Communicating Well: Choice Words


Whether you’re writing a quick promotion for a digital sign or an e-book, words are important. They’re vital to getting your point across clearly and effectively.

Have you ever had a misunderstanding with a friend or loved one via text or email? I frequently use the words “pal” and “buddy” to refer to my friends in casual conversation. However, I once offended an acquaintance of mine in a Facebook comment because I called him “pal,” and he took that as an insult. A word that meant one thing to me was perceived differently by someone else – words matter.

Read these two sentences:

The verdant bed was abundant with produce.

The green garden was full of ripe vegetables.

These two sentences mean the exact same thing, don’t they? Then, what’s the difference? Which would you use if you were writing literary fiction? Which would you use if you were talking to a farmer? Right. Audience makes all the difference.

When it comes to choosing vocabulary, you have to consider who the audience is and how they’ll perceive what you’re communicating. What words do they use? What are some buzz words that will grab their attention? How does this demographic respond to promotional language?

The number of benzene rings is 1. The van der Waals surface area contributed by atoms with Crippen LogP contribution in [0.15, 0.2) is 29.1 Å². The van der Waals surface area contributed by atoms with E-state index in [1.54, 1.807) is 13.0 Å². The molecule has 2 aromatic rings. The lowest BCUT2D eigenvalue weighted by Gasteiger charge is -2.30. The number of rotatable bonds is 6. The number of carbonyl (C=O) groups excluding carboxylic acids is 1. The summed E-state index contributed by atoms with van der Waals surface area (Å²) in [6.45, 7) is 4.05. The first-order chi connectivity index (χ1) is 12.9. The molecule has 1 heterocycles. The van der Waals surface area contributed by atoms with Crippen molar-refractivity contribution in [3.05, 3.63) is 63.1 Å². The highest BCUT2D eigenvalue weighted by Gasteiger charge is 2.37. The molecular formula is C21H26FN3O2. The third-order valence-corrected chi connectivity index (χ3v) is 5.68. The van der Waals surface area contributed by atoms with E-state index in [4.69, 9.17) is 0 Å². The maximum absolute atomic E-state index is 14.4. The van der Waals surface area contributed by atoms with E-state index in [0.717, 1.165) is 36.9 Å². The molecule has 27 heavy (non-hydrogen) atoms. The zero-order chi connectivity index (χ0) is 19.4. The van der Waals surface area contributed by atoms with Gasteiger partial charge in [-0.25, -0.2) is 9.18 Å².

This is not to say that your vocabulary shouldn’t also reflect who YOU are, but consider the way you alter your vocabulary choices every day: you speak differently to your children than you might to your peers, you speak differently to a religious leader than you might to someone who cut you off on the freeway. Each word choice you make says something about who you are, and who you perceive the listener to be.

So, take an inventory of your written messaging and ask yourself:

  • Are the words you choose more formal or conversational?
  • Do your word choices tend to be positive or negative? For example, “pooch” might skew positive, whereas “mutt” might skew negative, and “dog” would be neutral.
  • Does your messaging sound more old-fashioned or hip?
  • General or specific?
  • Do you swear?
  • Do you use first person language such as “I” or “we” to refer to your business?
  • Do you talk directly to your reader, saying “you” do this or that, or do you use “we,” “some people,” or “one” when describing what people do?

Then, ask these same questions about your target customer. Look at emails, Facebook pages, blogs, etc. that represent that persona. Do your word choices match theirs? Are you speaking in a way they’ll perceive you correctly? If not, what are some tweaks you could make?

If you’re ready to upgrade your communications strategy and tell your story better, we can help! Click here to get in touch.

Colleen Cook

Colleen Cook

Colleen Cook works full-time as the Director of Operations at Vinyl Marketing in Ashland, Ohio, where she resides with her husband Mike and three young daughters. She's an insatiable extrovert who enjoys finding reasons to gather people.